This suggests that people are happiest when they feel supported by colleagues and feel able to discuss issues and concerns with others. Making space for sensitive discussions is an additional challenge for remote and hybrid working teams but maintaining peer support, and informal catch ups can encourage open dialogue. Another junior solicitor noted that ‘it used to feel stressful to bother the partners. It’s nice to touch base with line managers to get reassurance first if you feel stressed.’

Supportive line managers

Some respondents also highlighted positive outcomes when they disclosed concerns to supportive line managers:

  • Solicitor, six-plus years’ Post Qualifying Experience (PQE): ‘I suffer from anxiety and depression. I informed those around me, and they have been unfailingly supportive. I fell apart in front of the managing partner and they were understanding, removed the file that was causing unnecessary stress and discussed ways further support could be provided. As a result, I have been able to pull through and am now significantly more productive. Understanding and support is so important in this area.’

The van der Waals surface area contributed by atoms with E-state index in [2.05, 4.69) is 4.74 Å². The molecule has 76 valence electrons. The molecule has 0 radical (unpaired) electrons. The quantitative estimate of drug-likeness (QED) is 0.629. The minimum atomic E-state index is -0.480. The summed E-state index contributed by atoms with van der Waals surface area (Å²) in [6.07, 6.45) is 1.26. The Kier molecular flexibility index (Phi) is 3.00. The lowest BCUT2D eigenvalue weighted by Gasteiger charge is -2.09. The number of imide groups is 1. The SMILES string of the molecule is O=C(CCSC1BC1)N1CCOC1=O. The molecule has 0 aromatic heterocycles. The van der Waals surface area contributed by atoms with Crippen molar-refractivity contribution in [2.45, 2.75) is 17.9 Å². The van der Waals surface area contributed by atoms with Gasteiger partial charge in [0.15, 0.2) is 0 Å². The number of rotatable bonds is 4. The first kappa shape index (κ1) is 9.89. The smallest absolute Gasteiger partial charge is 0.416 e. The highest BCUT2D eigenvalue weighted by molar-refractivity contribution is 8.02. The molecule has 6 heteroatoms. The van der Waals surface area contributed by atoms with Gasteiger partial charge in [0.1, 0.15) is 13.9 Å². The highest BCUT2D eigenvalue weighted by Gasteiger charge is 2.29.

• Solicitor, six-plus years’ PQE: ‘I was struggling with work and personal issues and had no worries about telling my supervisor who supported me taking time off. I had a month off, which all senior managers supported, and made a huge difference to my mental health. When I returned, I was much more productive and focused.

Admitting concerns

However, a smaller number of respondents said that they would not be comfortable admitting they were stressed. They highlighted concerns about the negative repercussions of disclosure, or that it would be perceived as a sign of weakness. For example:

  • Solicitor, less than five years’ PQE: ‘Because they might think I don't have what it takes, and I am just not capable or weak.’